Fig. 6.4. Currents flowing longitudinally at different positions along an isolated frog nerve fibre. The diagram of the fibre on the right-hand side shows the position where each record was taken. The distance between nodes was 2 mm. From Huxley and Stampfli (1949).

safety factor, and that the impulse should be able to encounter one or two inactive nodes without being blocked. Tasaki showed that two but not three nodes which had been treated with a local anaesthetic like cocaine could indeed be skipped.

A simple experiment which deserves mention was performed by Huxley and Stampfli to demonstrate the importance of the external current pathway in propagation along a myelinated nerve fibre. The nerve of a frog's sciatic—gastrocnemius preparation was pared down until only one fibre was left (Fig. 6.7). Stimulation of the nerve at Pthen caused a visible contraction of a motor unit M in the muscle. The preparation was now laid in two pools of Ringer's solution on microscope slides A and B which were electrically

Gastrocnemius Toad

Fig. 6.5. Transverse currents flowing at different positions along an isolated frog nerve fibre. Each trace shows the difference between the longitudinal currents, recorded as in Fig. 6.4, at the two points 0.75 mm apart indicated to the right. The vertical mark above each trace shows the time when the change in membrane potential reached its peak at that position along the fibre. Outward current is plotted upwards. From Huxley and Stampfli (1949).

Saltatory Conduction

Fig. 6.6. Equivalent circuit for the resistive elements of a myelinated nerve fibre. According to Tasaki (1953), for a toad fibre whose outside diameter is 12 ^m and a nodal spacing 2 mm, the internal longitudinal resistance R is just under 20 MH and the resistance Rn across each node is just over 20 MH. In a large volume of fluid the external resistance Ro is negligibly small.

Fig. 6.6. Equivalent circuit for the resistive elements of a myelinated nerve fibre. According to Tasaki (1953), for a toad fibre whose outside diameter is 12 ^m and a nodal spacing 2 mm, the internal longitudinal resistance R is just under 20 MH and the resistance Rn across each node is just over 20 MH. In a large volume of fluid the external resistance Ro is negligibly small.

Myelinated Nerve Fiber Over Hemmorhage

Fig. 6.7. Method used by Huxley and Stampfli (1949) to demonstrate the role of the external current pathway in a myelinated nerve fibre. A, B, insulated microscope slides. SE, stimulating electrodes. P, proximal end of frog's sciatic nerve. D, distal end of nerve. M, gastrocnemius muscle. T, moist thread providing an electrical connection between the pools of Ringer's solution on the slides.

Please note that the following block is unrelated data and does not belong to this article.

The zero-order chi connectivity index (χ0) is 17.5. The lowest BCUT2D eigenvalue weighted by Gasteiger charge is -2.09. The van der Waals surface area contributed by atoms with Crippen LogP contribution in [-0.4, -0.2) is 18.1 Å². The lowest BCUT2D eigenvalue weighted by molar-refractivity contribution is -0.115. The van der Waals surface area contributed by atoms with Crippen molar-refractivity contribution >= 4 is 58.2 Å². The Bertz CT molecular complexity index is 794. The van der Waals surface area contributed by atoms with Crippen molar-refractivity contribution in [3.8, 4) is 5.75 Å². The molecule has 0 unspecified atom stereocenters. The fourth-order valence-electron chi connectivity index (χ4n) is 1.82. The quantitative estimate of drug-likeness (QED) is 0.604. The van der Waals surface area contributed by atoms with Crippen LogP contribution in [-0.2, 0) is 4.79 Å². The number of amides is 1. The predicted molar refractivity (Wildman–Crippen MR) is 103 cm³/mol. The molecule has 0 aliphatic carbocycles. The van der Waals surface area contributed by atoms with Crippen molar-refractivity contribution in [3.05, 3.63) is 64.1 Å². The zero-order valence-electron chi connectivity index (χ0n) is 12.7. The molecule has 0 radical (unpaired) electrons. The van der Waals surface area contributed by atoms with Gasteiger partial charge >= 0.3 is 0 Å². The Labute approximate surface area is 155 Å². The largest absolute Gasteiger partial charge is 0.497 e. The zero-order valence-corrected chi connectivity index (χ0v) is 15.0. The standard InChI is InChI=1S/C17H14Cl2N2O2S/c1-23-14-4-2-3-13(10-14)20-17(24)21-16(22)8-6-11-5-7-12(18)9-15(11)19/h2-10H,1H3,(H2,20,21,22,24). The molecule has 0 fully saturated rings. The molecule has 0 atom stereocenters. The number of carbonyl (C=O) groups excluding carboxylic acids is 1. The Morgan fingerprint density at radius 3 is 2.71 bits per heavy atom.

Fig. 6.7. Method used by Huxley and Stampfli (1949) to demonstrate the role of the external current pathway in a myelinated nerve fibre. A, B, insulated microscope slides. SE, stimulating electrodes. P, proximal end of frog's sciatic nerve. D, distal end of nerve. M, gastrocnemius muscle. T, moist thread providing an electrical connection between the pools of Ringer's solution on the slides.

insulated from one another, and its position was adjusted so that part of an internode, but not a node, lay across the 1 mm air gap separating the pools. At first, stimulation at P continued to cause a muscle twitch, but soon the layer of fluid outside the myelin sheath in the air gap was dried up by evaporation, and the muscle ceased to contract. Conduction across the gap could, however, be restored by placing a wet thread T between the two pools. This demonstrated that an action potential arriving at the node just to the left of the air gap could trigger the node on the far side of the gap only when there was an electrical connection between the pools whose resistance was fairly low. On reference to Fig. 6.6 it will be seen that if Ro becomes at all large, the potential change at N2 produced by a spike at N will fall below the threshold for excitation. As has been pointed out by Tasaki, a reservation needs to be made about this experiment. Unless special precautions are taken, the stray electrical capacity between the pools may provide, for a brief pulse of current, an alternative pathway outside the dried-up myelin of the internode whose impedance may be low enough for excitation to occur at the further node if its threshold is low. Even with such precautions, Tasaki found that impulses were still able to jump the gap if the fibre had a really low threshold, probably because simple evaporation could not make the external resistance high enough. Nevertheless, the fact that the experiment works in a clear-cut way only if the threshold is somewhat higher than it is in vivo does not prevent it from proving rather satisfactorily that there must be a low-impedance pathway between neighbouring nodes outside the myelin sheath if the nerve impulse is to be conducted along the fibre.